Want to calculate the number of months between two dates? You’ll be needing the secret DATEDIF function.
Try typing =DATEDIF into Excel and it will pretend it doesn’t recognise it – see how it’s not in the list of functions to the left.
But if you know the syntax, which I’ll share with you in a moment, you can use it for a range of applications.
Who knows why it’s a secret.
For some reason Microsoft don’t think the DATEDIF function is worthy of any documentation since Excel 2000. In fact they say they only include it in recent versions for backward compatibility.
Which is lucky for us cause it’s a really handy function.
Now, as you’d expect from its name the DATEDIF function calculates the difference between two dates.
Date1 is the start date
Date2 is the end date
Interval is the type of interval you want to calculate e.g. days, months, years.
d = days. Complete days between two dates.
m = months. Complete calendar months between two dates.
y = years. Complete calendar years between two dates.
yd = Complete calendar days between two dates as though the end date is in the same year as the start date.
ym = Complete calendar months between two dates as though the end date is in the same year as the start date.
md = complete calendar days between two dates as though the month and year of the end date is the same as the start date.
Let’s take a look at some DATEDIF examples:
Since I'm in Australia all the dates in this example are dd/mm/yyyy. Please modify your dates to match your region settings when practicing with these examples.
BTW: you could achieve the same result for example 1 above with this formula:
Ok, so the above are some pretty basic calculations.
Let’s have some fun with DATEDIF now, and in keeping with the Queen’s Silver Jubilee we’ll use Her Majesty as an example.
Fun # 1:
Years since Queen Elizabeth II ascended the throne:
Note: in the above formula TODAY() = 6th June 2012. The TODAY() function will return today’s date as per your computer clock. Also handy for report headers and the like.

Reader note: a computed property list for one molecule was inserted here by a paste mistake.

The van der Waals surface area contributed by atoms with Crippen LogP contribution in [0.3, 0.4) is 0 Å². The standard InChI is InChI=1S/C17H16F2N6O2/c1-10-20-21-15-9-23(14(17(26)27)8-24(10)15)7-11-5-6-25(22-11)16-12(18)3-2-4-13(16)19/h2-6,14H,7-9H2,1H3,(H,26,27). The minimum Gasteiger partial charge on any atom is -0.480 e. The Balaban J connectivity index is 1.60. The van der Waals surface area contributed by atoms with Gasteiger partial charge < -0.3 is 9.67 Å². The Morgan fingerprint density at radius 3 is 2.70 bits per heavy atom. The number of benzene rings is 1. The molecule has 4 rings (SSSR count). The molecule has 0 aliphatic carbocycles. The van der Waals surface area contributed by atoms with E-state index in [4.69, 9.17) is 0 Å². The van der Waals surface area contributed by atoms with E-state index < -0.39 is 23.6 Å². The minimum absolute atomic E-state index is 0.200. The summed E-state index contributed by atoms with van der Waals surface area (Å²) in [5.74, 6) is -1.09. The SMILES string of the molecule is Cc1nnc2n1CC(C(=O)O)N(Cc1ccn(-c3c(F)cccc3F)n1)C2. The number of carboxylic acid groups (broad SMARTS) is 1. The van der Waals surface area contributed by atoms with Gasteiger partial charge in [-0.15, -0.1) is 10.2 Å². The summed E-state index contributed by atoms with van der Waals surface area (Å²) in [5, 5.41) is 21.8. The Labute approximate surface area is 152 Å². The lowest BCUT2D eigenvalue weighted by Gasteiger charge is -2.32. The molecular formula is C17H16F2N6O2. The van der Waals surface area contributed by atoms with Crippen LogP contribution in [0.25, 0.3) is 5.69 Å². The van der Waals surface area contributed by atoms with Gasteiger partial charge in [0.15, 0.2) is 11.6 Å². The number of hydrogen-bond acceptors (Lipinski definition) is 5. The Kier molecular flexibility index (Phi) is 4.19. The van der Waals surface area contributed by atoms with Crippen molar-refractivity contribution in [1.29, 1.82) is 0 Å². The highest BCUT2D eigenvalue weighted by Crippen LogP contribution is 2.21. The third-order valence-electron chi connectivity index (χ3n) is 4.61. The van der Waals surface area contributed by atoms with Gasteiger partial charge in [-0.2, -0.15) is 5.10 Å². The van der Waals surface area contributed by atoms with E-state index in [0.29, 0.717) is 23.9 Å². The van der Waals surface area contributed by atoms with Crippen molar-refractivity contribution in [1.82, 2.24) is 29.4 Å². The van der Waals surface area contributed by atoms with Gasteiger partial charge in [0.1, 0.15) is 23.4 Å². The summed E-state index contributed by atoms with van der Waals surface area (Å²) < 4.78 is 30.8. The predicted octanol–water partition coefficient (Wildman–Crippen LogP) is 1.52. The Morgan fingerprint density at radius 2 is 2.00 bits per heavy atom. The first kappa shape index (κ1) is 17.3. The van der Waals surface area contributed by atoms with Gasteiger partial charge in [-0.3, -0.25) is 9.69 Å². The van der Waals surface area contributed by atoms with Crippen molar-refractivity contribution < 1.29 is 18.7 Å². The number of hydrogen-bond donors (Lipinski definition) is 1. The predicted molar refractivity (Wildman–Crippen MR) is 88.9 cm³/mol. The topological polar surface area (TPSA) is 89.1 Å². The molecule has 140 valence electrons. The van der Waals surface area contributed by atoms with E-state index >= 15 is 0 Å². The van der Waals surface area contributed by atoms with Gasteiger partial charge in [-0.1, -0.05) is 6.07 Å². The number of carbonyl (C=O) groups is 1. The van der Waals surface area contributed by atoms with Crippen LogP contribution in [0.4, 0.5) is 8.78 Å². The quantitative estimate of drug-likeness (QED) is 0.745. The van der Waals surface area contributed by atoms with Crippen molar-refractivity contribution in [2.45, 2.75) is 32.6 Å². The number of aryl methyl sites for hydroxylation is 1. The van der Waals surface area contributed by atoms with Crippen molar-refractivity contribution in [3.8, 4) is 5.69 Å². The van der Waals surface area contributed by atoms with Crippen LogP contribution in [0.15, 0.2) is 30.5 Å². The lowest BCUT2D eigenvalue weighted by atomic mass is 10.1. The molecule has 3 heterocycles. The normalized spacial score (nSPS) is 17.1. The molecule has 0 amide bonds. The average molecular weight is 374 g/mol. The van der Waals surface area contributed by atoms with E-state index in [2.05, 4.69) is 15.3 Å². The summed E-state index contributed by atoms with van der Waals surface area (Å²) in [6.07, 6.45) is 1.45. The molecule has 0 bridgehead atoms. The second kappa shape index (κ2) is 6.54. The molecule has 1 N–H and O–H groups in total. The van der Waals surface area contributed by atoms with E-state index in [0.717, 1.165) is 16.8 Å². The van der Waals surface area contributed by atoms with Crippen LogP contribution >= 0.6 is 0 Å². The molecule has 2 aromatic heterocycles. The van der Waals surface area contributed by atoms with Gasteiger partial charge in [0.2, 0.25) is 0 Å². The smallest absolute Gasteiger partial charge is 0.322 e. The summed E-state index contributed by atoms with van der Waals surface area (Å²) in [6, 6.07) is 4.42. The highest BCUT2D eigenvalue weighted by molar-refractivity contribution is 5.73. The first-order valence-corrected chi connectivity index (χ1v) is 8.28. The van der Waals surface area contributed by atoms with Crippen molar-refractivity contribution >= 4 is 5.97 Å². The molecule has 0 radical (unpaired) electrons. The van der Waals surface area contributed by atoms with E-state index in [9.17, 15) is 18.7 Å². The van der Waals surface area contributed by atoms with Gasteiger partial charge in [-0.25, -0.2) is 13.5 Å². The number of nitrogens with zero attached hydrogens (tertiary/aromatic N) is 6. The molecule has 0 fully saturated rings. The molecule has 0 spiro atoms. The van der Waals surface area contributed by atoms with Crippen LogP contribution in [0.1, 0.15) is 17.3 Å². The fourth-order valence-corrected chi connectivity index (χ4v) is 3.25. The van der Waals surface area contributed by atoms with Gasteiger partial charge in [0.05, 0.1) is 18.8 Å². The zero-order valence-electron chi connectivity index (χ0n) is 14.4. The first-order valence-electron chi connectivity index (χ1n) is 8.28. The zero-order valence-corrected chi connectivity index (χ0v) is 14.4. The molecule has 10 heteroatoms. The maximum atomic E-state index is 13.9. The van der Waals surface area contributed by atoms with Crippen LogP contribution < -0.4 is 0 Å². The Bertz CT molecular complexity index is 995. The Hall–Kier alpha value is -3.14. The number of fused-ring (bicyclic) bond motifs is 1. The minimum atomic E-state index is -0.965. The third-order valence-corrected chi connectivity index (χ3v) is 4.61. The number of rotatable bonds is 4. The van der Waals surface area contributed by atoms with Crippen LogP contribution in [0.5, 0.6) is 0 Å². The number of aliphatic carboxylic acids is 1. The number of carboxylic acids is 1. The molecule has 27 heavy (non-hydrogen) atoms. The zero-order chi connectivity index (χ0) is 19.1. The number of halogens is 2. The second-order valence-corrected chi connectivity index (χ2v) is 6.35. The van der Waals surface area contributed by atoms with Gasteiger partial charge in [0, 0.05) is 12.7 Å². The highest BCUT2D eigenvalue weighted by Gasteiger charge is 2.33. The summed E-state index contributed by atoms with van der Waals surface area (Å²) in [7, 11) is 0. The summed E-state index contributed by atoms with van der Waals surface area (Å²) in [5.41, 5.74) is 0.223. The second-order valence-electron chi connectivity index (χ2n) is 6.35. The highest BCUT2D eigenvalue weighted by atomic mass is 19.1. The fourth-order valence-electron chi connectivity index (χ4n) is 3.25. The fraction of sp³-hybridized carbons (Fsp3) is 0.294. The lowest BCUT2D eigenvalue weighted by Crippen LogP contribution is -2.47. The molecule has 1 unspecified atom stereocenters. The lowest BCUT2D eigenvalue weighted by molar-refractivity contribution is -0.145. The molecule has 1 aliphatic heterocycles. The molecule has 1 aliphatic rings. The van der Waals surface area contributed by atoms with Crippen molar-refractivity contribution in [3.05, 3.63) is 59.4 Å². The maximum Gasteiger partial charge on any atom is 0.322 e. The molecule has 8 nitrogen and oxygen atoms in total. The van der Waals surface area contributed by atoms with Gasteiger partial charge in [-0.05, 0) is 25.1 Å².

Fun # 2:
Queen Elizabeth’s age today (6th June 2012) in days, months and years:
=DATEDIF("21/04/1926",TODAY(),"y")&" years,"&DATEDIF("21/04/1926",TODAY(),"ym") &" month(s), "&DATEDIF("21/04/1926",TODAY(),"md")&" Days"
= 86 years, 1 month(s), 16 Days
The above formula uses the concatenation technique to join text and numbers together.
Fun # 3:
Calculate how long untill my next holiday.
Supressing 0 values where there are no years or months returned:
="Only "&IF(DATEDIF(TODAY(),"17/03/2013","y")=0,"",DATEDIF(TODAY(),"17/03/2013","y")&" years ")&IF(DATEDIF(TODAY(),"17/03/2013","ym")=0,"",DATEDIF(TODAY(),"17/03/2013","ym")&" months ")&DATEDIF(TODAY(),"17/03/2013","md")&" days"
= Only 9 months 11 days
This technique uses an IF function to first evaluate whether there are any years to count, if not return nothing (as stipulated by the empty double quotes ""), and so on for months and days.
Ideas for Using DATEDIF:
- Your age in days, months and years. When you get older this gets harder to keep track of 🙂
- Length of service of an employee.
- Equipment age.
- Countdown to a date.
- If Date 1 is later than Date 2 Excel will return a #NUM error.
- If Date 1 or Date 2 is not a valid date you will get a #VALUE error.
- If the interval is not one of the above options Excel will return a #NUM error.
Thanks to one of our members, Greg Rosenberger, for reminding me to write about this function. I also had the need to use it again the other day myself.